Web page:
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The Financial Side Of Things!


Hi everyone!

Today I’m going to write about the financial side of the recordings that I have discussed previously. I will explain and justify my pricing;  as well as taking into consideration my outgoings and looking at comparisons with competitors.


A  one day (8 hour) recording session with a five piece alternative indie band recording 3 tracks. How much much shall I charge and why?

Competitors Current Rates:

A main local competitor would be Absolute Music, a music super store hiring out practise rooms as well as offering recording sessions for local bands in one of their on site recording studios. Their going rate for recording sessions starts at £30 per hour, this includes the full use of the live room, the control room and the services of their in-house engineers. Whereas hiring out equipment from Absolute music is priced separately at a starting rate of £99 for  their basic equipment packages. Links to both of these pages can be seen below:

How do these rates effect my prices?

Absolute Music is a very big business making a lot of money from their sales and services within all departments. Whereas I am an engineer/producer with my own equipment, outgoings and disposable costs. All these aspects need to be taken into consideration for my pricing. I have to be competitive, taking into account that I don’t have all the resources that Absolute can offer whilst, at the same time, not undervaluing my skills and expertise. Being aware of your competition is a valuable tool for any independent.

Should I charge for Pre-Production?

No, well not for the first meeting. The first Pre-Production meeting is ultimately a sales pitch both for me as the engineer/producer and the band or artist. Bouncing ideas off each other and getting to know each other personally and professionally.  In short building a solid foundation that will make the end result acceptable to all parties. Failing to put in this ground work could ultimately result in everyone being dissatisfied with the end product which will only ever be bad for business!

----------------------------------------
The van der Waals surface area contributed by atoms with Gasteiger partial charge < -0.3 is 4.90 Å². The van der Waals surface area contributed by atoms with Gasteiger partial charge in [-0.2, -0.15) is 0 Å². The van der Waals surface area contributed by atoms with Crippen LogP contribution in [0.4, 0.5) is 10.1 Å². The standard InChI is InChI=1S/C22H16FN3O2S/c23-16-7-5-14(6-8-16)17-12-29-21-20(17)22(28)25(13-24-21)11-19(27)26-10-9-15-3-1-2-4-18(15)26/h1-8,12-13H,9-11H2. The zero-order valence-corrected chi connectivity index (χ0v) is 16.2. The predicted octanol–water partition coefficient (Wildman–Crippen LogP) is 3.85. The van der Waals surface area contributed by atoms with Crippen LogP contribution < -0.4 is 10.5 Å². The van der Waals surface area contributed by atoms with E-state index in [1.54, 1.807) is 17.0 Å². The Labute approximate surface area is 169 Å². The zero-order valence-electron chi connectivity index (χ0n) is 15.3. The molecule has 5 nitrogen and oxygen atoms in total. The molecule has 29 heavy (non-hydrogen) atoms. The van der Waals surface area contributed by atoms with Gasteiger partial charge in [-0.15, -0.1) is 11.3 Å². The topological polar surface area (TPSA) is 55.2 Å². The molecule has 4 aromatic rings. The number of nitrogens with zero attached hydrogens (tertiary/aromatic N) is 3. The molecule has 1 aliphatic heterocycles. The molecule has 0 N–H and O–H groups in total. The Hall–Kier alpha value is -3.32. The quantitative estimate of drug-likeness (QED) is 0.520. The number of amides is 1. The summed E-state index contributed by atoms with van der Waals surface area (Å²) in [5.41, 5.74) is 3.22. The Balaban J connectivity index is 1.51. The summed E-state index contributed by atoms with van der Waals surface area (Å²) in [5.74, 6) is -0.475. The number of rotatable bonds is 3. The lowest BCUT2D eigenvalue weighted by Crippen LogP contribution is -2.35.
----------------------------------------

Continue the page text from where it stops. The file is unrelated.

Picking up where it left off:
So I shall not charge a fee for the first Pre-Production meeting, however if more Pre-Production meetings are deemed to be of use the band shall be charged before recording. These additional Pre-Production meetings shall be charged by the hour, with a starting rate of £15. However, this is dependant on the bands needs. Composition and writing tracks alongside and separate to and for the band shall be charged accordingly per track.

Outgoings & Disposable Costs:

My outgoings consist of travel expenses, so in this case bus fares. A bus card costs £45 a month.

Bus fare daily cost: 45  x 12 = £540 ÷ 365 = £1.48 per day travel expenses.

£1.48 would be added to the total cost to cover travel expenses/current outgoings.

As well as hiring out a space to record in. Having looked at the cost of suitable spaces, the average cost per day comes to £30.

My disposable costs consist of blank CD-R’s and CD cases. The band shall require 1 CD-R and 1 CD Case to take away their 3 tracks.

CD-R: 12 ÷ 50 = 24p per CD-R.

CD Case: 1.62 ÷ 10 =  16p per CD Case.

40p would be added to the total cost to cover disposable costs.

In total £31.88 shall be added to the total cost to cover outgoings and disposable costs.

Recording Starting Rate:

My recording rate is £15 an hour. I know from experience that I can earn this money and sticking to this rate for expertise is a good starting point.

Equipment flat rate or dependent?

My total equipment value is £2000 and still growing. The life expectancy, based on research, is 10 years. This equates to a 10% annual depreciation value amounting to £200 depreciation each year in the value of the equipment, which works out at 55p a day depreciation. A charge of 55p per day in this case (8 hour recording session) to cover depreciation will be included in equipment hire costs. Having researched equipment hire costs (Absolute Music). I would charge the client £50 per day undercutting Absolute Music. This would be a daily flat rate.

Total Cost Summary:

The calculations and a income and outgoing expenditure table can be seen below.

Hourly Rate = £120 (£15 x 8)

Equipment Cost = £50.55 (Equipment Hire + Depreciation)

Outgoings = £31.88 (Room Hire + Travel Expenses)

15 x 8 = £120 + £50.55 + £31.88 = £202.43

finance table JPG

I would round this up to £205.00 for convenience. This £3 increase would cover the cost of additional CD-R, CD Case or even bus journey if needed.

Why Do I Charge The Band This Amount?

When deciding on a price to charge the band I have to take into consideration every aspect of the recording process. Hiring the space, equipment usage, my time and expertise, outgoings and disposable costs. Absolute Music’s overall price for an 8 hour recording session £240 making it £35 more expensive than my price of £205. Even though my costs come out cheaper I am still valuing my expertise and equipment to a professional standard i.e. Absolute Music.